In the square, on the right side of the circle, is Law, with her Ruling Sceptre, accompanied with Records, Patents, and Evidences on the one Side, and on the other with Rhetorick : by these is an attending Genius, with the Scales of Justice, and a figure with a Palm-branch, the emblem of reward for virtuous actions ; and the Roman Fasces, the marks of Power and Punishment.

Printing, with a Case of Letters in one Hand, and a Form ready set in the other, and by her feveral sheets hanging to dry.

On the left side the circle, opposite to Tbeology, in 'n three Squares, are the Mathematical Sciences, depending on Demonftration, as the 'other on Faith, in the firft of which is Astronomy with the Celestial Globe, Geography with the Terreftial, together with three attending Ge-. nii ; having Arithmetick in the square on one hand, with a paper of figures ; Optics with the Perspective-Glass; Geometry with a pair of Compasses in her left ; and a table with Geometrical figures in it, in her right-hand. And in the square on the other hand, Architecture em



bracing the Capital of a Column, with Compaffes, and the Norina or Square lying by her, and a Workman holding another Square in one hand, and a Plumb-Line in the other.

In the midft of these squares and triangles (as defcending from above) is the figure of Truth sitting as on a cloud, in one hand holding a Palm Branch (the emblem of victory) in the other the Sun, whose brightness enlightens the whole circle of figures, and is so bright, that

it seems to hide the face of herself to the spectators below.

Over the entrance of the front of the THEATRE, are Three Figures Tumbling down ; first Envy, with her Snaky Hairs, Squint Eyes, Hag's Breaft, pale ve. nomous Complexion, strong but ugly Limbs, and riveled Skin, frighted from above by the fight of the Shield of Pallas, with the Gorgon's Head in it, against which the opposes her snaky Tresses, but her fall is so precipitous, she has no command of her arms.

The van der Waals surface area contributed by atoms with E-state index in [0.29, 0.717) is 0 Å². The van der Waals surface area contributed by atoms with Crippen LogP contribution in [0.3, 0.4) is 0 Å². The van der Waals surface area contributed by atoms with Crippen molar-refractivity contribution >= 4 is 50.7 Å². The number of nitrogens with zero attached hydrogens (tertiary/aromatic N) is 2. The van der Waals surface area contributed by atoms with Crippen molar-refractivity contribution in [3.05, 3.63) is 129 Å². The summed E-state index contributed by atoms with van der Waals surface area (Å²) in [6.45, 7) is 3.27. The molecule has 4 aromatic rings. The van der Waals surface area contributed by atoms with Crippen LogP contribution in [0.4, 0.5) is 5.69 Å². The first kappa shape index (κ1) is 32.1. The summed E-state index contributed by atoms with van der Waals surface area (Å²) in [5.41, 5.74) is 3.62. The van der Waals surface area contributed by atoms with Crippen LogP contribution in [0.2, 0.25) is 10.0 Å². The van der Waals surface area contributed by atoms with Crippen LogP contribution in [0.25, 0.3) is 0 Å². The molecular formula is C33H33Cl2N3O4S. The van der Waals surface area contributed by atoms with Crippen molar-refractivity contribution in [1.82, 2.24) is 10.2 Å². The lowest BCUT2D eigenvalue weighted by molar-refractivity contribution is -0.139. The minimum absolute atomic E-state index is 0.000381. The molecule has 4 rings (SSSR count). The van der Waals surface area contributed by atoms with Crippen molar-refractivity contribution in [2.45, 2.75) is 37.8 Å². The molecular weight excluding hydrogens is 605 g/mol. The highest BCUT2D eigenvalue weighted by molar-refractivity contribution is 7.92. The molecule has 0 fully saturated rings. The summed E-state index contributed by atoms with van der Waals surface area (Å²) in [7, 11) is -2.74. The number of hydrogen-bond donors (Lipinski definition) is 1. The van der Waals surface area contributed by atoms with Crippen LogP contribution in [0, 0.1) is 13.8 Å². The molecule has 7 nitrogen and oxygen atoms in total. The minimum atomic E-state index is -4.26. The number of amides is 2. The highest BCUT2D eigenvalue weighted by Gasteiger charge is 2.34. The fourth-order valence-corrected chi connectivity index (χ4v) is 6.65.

Then Rapine, with her fiery Eyes, grinning Teeth, sarp Twangs, her hands imbrued in blood, holding a bloody Dagger in one hand, in the other a burning Flambeau; with these instruments threatning the dea ftruction of Learning, and all it's habitations, but the is overcome, and prevented, by a Herculean Genius, or power.

Next that is represented brutish, scoffing Ignorance, endeavouring to vilify and contemn what me understands not, which is charmed by a mercurial Genius with his Caduceus."



In the Theatre are held the Public Acts called the Comitia, and Enconia, and Lord Crewe's annual Commemoration in june or July of the Benefactors to. the University; when the Prizes adjudged to particua, ļar Performances are publickly recited.

This superb Edifice, which justly deserves to be deened one of our principal Curiosities, was built by